More sports media notes to consider while you try to escape this spring's extra-powerful pollen attack (which thus quite literally makes this column something to sneeze at):
In Louisville, Ky., there is a local favorite sandwich called the "hot brown." (See what you can learn from watching the Food Network?) In tomorrow's Kentucky Derby, the hot brown being served up is favorite Big Brown.
"Most of the horses all seem to have significant things that you like about them and significant question marks associated with them with the exception of Big Brown, who is unbeaten in three starts, but only three starts," said Tom Hammond, NBC's Derby co-host, according to highlights of yesterday's conference call. "It's been since 1915 that a horse that lightly raced has won the Kentucky Derby."
Analyst Gary Stevens isn't quite ready to hop onto Big Brown's back (though, as a former jockey, he's more than qualified). "It's by no means a one-horse race," Stevens said. "I love what I see in Colonel John. ... It's just a wide-open Derby this year."
Don't forget that Derby coverage begins at 4 p.m. (WBAL/Channel 11 and WRC/Channel 4) with the "Access at the Derby" segment that includes the "Red Carpet Show," featuring Access Hollywood's Billy Bush. We can't wait for Bush to ask Eight Belles what kind of shoes she's wearing.
Rollllllll, Tides. Mid-Atlantic Sports Network announced it will televise 16 Norfolk Tides games, starting tomorrow at 7 p.m. Eight of the Orioles' Triple-A affiliate's games will be live, and eight will be on tape. John Castleberry (play-by-play) and Pete Michaud (analyst) call the games. Given the youthful turn the Orioles' roster is taking, fans will get a look at players likely to be in Baltimore quite soon.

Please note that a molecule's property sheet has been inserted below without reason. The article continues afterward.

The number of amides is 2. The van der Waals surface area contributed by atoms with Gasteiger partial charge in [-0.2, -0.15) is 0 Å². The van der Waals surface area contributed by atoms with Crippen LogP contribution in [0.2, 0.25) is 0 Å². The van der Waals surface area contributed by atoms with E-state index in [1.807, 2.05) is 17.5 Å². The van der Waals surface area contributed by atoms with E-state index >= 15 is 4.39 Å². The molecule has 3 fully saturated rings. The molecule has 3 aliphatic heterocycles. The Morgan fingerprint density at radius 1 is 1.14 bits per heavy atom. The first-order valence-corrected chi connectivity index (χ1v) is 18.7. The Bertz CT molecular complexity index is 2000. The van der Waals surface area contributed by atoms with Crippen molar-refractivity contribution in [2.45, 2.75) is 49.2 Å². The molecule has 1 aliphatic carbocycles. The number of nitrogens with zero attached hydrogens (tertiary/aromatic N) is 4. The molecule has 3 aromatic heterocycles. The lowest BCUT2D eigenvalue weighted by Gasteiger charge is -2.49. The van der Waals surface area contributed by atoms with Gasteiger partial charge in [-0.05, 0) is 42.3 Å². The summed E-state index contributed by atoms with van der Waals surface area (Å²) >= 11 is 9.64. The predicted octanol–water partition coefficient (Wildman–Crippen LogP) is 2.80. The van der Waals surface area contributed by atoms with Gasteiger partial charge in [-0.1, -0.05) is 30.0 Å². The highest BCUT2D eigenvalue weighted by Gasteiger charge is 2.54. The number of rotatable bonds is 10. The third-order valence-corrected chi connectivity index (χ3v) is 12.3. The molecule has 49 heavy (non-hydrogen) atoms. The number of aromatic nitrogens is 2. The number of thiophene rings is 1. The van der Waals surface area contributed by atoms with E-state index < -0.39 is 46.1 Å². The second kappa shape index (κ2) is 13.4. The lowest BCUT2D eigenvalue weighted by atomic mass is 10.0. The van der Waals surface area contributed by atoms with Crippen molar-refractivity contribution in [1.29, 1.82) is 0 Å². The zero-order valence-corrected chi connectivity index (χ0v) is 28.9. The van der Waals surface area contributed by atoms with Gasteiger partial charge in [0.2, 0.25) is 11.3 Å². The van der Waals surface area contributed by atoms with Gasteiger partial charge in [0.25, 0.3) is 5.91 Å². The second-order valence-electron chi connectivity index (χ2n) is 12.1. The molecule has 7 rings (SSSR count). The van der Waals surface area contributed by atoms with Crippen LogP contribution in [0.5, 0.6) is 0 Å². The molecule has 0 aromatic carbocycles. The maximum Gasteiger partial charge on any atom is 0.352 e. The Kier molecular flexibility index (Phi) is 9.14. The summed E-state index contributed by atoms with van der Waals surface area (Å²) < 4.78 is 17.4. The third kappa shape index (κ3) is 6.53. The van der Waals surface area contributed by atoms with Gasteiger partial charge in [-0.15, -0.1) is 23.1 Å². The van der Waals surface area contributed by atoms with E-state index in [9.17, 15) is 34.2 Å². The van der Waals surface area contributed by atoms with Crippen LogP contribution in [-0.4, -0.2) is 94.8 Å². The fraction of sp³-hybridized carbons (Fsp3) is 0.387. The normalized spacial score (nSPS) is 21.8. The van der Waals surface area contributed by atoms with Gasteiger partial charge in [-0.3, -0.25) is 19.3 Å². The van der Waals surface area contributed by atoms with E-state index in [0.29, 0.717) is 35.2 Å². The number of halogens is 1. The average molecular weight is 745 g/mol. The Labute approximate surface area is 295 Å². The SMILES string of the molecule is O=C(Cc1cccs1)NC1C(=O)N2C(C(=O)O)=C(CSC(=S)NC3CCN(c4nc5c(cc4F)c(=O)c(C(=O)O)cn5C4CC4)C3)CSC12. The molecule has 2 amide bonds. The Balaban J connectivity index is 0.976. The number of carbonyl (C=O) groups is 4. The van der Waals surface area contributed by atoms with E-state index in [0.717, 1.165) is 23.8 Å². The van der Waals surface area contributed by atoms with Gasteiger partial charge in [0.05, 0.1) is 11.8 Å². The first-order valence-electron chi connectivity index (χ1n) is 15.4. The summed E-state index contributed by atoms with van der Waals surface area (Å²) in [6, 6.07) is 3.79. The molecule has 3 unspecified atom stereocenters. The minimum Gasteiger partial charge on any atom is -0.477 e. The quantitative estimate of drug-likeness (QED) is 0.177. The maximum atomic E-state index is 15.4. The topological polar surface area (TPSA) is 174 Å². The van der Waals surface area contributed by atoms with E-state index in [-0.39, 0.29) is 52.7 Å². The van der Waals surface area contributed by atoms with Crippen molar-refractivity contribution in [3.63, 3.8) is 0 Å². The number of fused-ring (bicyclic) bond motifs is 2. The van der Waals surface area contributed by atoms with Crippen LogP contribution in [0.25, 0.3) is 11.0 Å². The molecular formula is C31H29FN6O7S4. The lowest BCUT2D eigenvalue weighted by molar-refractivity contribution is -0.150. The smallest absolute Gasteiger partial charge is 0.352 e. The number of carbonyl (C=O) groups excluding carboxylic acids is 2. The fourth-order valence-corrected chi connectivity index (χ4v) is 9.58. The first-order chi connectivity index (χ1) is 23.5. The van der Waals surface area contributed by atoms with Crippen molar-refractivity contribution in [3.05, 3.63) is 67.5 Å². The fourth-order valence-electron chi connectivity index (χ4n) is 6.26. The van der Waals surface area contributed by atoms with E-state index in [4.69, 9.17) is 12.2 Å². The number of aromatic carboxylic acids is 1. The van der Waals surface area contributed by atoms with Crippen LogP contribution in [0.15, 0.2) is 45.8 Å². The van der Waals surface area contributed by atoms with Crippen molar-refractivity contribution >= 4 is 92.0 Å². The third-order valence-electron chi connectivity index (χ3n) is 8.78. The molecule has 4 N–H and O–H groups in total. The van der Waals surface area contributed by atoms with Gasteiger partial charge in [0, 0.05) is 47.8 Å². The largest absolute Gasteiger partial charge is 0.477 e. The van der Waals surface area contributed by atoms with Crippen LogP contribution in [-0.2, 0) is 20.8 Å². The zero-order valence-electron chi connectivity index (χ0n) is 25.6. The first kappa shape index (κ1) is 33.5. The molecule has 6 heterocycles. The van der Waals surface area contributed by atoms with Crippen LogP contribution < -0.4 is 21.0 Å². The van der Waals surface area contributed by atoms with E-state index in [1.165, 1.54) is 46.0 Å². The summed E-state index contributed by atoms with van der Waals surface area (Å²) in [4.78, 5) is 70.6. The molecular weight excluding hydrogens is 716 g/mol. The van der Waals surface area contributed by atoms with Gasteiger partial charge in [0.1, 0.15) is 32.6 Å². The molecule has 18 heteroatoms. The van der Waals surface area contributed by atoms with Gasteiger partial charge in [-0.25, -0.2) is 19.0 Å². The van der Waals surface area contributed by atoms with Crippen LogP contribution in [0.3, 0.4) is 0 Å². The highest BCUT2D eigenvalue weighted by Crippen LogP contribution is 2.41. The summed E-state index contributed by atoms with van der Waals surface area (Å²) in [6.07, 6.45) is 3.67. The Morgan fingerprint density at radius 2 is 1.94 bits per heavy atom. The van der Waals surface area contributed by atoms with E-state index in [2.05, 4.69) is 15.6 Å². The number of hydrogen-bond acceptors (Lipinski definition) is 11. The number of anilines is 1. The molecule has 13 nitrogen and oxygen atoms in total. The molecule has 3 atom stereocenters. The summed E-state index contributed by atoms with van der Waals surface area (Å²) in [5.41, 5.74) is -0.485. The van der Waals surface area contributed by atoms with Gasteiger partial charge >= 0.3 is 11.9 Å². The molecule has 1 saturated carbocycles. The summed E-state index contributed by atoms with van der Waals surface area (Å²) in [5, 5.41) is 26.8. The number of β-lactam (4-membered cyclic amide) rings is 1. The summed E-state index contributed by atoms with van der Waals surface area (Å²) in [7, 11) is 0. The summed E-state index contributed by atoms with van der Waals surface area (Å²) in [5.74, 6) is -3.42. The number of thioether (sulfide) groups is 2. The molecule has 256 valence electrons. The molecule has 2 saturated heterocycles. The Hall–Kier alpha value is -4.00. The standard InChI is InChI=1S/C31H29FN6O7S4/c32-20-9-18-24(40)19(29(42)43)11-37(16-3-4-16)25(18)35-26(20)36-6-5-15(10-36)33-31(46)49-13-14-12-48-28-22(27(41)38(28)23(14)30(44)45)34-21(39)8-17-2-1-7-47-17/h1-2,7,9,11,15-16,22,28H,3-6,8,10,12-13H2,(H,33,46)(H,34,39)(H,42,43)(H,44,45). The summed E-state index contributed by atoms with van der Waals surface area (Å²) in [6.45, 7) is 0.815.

For those of you scoring at home, the announcers on tomorrow's Orioles-Los Angeles Angels game on Fox (3:45 p.m., WBFF/Channel 45 and WTTG/Channel 5) will be Dick Stockton and Jose Mota.
ESPN must have been sad to see April end. Three of its channels set April ratings records -- ESPN averaged 746,00 homes at any given time during the month, up 21 percent from last year, boosted by its Masters coverage; ESPN2 was up 9 percent, to 255,000 homes, boosted by those who watch incredulously that Skip Bayless is still on the air; and ESPNEWS showed an 11 percent increase, to 62,000, boosted by the chance to see Cindy Brunson in high-definition.
In James Taylor's song "Traffic Jam," there's a stanza about how he "almost had a heart attack/ looking in my rearview mirror/ I saw myself the next car back/ looking in the rearview mirror/ 'Bout to have a heart attack." So that's sort of what was going on in the latest Costas Now on HBO, in which members of the sports media talked about the sports media.
No heart attacks, but at least one rather spirited attack. During a segment about blogs, the terrific author Buzz Bissinger (Friday Night Lights) laid into Deadspin.com founder Will Leitch, saying -- among other things -- that Leitch was "sort of like Jimmy Olsen on Percocet" and "you say you don't want to be in the press box because facts get in the way." The problem was, Bissinger's sputtering delivery dulled the impact of whatever points he wanted to make and left Leitch looking like a victim.
On the other hand, the segment on race, featuring ESPN's Cris Carter, Washington Post columnist and Pardon the Interruption co-host Michael Wilbon and Kansas City Star columnist Jason Whitlock, was a spirited, but reasoned discussion that left us wanting more (which Bob Costas said is planned). Whitlock, worth looking up online (he also writes at foxsports.com), in particular did a good job of defusing some statements from Kellen Winslow Sr. in a taped piece, in which he draped his son in the victim cloth for the media coverage of the younger Winslow's motorcycle accident. (Yes, Ben Roethlisberger got called most of the same things Winslow Jr. did.)